Universal Banking and the Financing of Industrial Development

Universal Banking and the Financing of Industrial Development

Author: 
Calomiris, W. Charles
Place: 
Washington, D. C.
Publisher: 
World Bank Group
Date published: 
1995
Record type: 
Abstract: 

November 1995
Developing countries designing financial systems should take a lesson from U.S. financial history and avoid a costly, lengthy detour through financial fragmentation.
In universal banking, large banks operate extensive networks of branches, provide many different services, hold several claims on firms (including equity and debt), and participate directly in the corporate governance of firms that rely on the banks for funding or as insurance underwriters.
Would universal banking be effective in a newly industrializing economy? Does universal banking reduce corporate financing costs for a newly industrializing economy?
Calomiris contrasts the cost of financing industrialization in the United States and in Germany during the second industrial revolution. Between 1870 and 1913, large production and distribution activities brought a new challenge to financial markets: the rapid financing of very large, minimally efficient industries. Large production is typical of modern industrial practice, so the lessons from that period apply broadly to contemporary developing countries.
The second industrial revolution involved many new products and technologies, especially involving machinery, electricity, and chemicals. The novelty of these production processes posed severe information problems for external sources of finance. Firms were producing new goods in new ways on an unprecedented scale. Firms needed quick access to heavy financing from sources whose information and control costs were greater because of the difficulty of evaluating proposed projects and controlling the use of funds.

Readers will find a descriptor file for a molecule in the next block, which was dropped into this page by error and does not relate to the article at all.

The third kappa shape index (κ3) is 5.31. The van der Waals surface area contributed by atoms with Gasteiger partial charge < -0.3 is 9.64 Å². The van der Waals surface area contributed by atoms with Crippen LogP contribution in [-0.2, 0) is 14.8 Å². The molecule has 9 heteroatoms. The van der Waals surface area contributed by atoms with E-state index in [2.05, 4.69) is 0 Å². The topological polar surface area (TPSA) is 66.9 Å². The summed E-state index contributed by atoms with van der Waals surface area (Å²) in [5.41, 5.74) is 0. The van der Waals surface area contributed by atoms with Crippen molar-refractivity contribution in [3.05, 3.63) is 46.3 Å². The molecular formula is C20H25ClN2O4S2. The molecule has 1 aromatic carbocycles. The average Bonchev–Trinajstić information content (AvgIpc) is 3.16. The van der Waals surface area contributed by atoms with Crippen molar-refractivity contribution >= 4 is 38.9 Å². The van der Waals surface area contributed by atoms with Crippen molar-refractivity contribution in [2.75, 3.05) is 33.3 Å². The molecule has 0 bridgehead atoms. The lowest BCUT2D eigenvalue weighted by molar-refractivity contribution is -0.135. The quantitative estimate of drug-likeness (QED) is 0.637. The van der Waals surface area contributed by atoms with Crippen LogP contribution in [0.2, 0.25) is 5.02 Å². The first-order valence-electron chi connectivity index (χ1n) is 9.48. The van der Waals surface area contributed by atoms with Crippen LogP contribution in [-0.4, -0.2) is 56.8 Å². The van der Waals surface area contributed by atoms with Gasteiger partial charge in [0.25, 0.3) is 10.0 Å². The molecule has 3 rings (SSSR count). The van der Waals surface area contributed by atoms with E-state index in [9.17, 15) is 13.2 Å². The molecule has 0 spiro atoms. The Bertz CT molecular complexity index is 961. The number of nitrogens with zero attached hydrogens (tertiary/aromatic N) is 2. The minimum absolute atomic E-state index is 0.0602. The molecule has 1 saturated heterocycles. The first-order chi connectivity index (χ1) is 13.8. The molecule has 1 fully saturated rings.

Finance costs for industry were lower in Germany than in the United States, because U.S. regulations prevented the universal banking from which Germany benefited. High finance costs retarded U.S. realization of its full industrial potential and influenced U.S. firms inefficiently to rely more on raw materials and labor rather than on hard-to-finance equipment (fixed capital). Industrial buildings and equipment are less desirable than materials and accounts receivable for a financially constrained firm, because they are less liquid. The potential to expand quickly and reap economies of scale was greater in German industrialization.
The cost of industrial financing began to decline when institutional changes came about that increased the concentration of financial market transactions. In recent decades, a combination of macroeconomic distress, international competitive pressure, and the creative invention of new financial intermediaries has helped the U.S. financial system overcome the regulatory mandate of financial fragmentation.
This paper --- a joint product of the Finance and Private Sector Development Division, Policy Research Department, and the Financial Sector Development Department --- was presented at a Bank seminar, Financial History: Lessons of the Past for Reformers of the Present, and is a chapter in a forthcoming volume, Reforming Finance: Some Lessons from History, edited by Gerard Caprio, Jr. and Dimitri Vittas.

CITATION: Calomiris, W. Charles. Universal Banking and the Financing of Industrial Development . Washington, D. C. : World Bank Group , 1995. - Available at: http://library.au.int/universal-banking-and-financing-industrial-development